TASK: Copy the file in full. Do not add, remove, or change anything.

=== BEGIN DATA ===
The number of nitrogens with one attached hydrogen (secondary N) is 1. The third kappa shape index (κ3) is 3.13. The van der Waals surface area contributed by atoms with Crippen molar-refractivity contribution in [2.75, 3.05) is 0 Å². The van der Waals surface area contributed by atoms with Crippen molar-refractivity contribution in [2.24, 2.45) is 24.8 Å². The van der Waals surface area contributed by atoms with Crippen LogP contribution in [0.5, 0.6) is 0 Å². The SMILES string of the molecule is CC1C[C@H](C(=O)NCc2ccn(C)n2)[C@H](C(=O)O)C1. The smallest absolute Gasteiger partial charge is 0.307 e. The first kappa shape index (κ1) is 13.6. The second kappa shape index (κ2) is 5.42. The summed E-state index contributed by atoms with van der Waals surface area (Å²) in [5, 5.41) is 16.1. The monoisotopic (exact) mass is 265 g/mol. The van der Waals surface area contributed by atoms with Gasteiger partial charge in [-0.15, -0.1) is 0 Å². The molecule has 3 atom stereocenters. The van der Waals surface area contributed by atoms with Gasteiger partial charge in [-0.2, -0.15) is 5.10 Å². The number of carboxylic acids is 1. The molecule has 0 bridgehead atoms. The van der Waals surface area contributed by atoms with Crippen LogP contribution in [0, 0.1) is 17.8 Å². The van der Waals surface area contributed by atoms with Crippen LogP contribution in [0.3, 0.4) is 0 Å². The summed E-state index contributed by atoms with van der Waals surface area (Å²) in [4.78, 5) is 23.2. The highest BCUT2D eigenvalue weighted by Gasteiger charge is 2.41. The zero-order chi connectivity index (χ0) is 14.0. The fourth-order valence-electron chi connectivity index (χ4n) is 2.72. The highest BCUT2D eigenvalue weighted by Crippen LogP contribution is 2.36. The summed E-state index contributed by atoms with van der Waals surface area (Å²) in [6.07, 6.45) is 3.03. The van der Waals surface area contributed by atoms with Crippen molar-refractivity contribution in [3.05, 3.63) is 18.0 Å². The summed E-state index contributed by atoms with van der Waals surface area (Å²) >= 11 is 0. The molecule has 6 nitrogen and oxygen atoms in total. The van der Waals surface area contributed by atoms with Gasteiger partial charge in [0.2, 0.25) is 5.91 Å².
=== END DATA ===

The number of nitrogens with one attached hydrogen (secondary N) is 1. The third kappa shape index (κ3) is 3.13. The van der Waals surface area contributed by atoms with Crippen molar-refractivity contribution in [2.75, 3.05) is 0 Å². The van der Waals surface area contributed by atoms with Crippen molar-refractivity contribution in [2.24, 2.45) is 24.8 Å². The van der Waals surface area contributed by atoms with Crippen LogP contribution in [0.5, 0.6) is 0 Å². The SMILES string of the molecule is CC1C[C@H](C(=O)NCc2ccn(C)n2)[C@H](C(=O)O)C1. The smallest absolute Gasteiger partial charge is 0.307 e. The first kappa shape index (κ1) is 13.6. The second kappa shape index (κ2) is 5.42. The summed E-state index contributed by atoms with van der Waals surface area (Å²) in [5, 5.41) is 16.1. The monoisotopic (exact) mass is 265 g/mol. The van der Waals surface area contributed by atoms with Gasteiger partial charge in [-0.15, -0.1) is 0 Å². The molecule has 3 atom stereocenters. The van der Waals surface area contributed by atoms with Gasteiger partial charge in [-0.2, -0.15) is 5.10 Å². The number of carboxylic acids is 1. The molecule has 0 bridgehead atoms. The van der Waals surface area contributed by atoms with Crippen LogP contribution in [0, 0.1) is 17.8 Å². The van der Waals surface area contributed by atoms with Crippen LogP contribution in [0.3, 0.4) is 0 Å². The summed E-state index contributed by atoms with van der Waals surface area (Å²) in [4.78, 5) is 23.2. The highest BCUT2D eigenvalue weighted by Gasteiger charge is 2.41. The zero-order chi connectivity index (χ0) is 14.0. The fourth-order valence-electron chi connectivity index (χ4n) is 2.72. The highest BCUT2D eigenvalue weighted by Crippen LogP contribution is 2.36. The summed E-state index contributed by atoms with van der Waals surface area (Å²) in [6.07, 6.45) is 3.03. The van der Waals surface area contributed by atoms with Crippen molar-refractivity contribution in [3.05, 3.63) is 18.0 Å². The summed E-state index contributed by atoms with van der Waals surface area (Å²) >= 11 is 0. The molecule has 6 nitrogen and oxygen atoms in total. The van der Waals surface area contributed by atoms with Gasteiger partial charge in [0.2, 0.25) is 5.91 Å².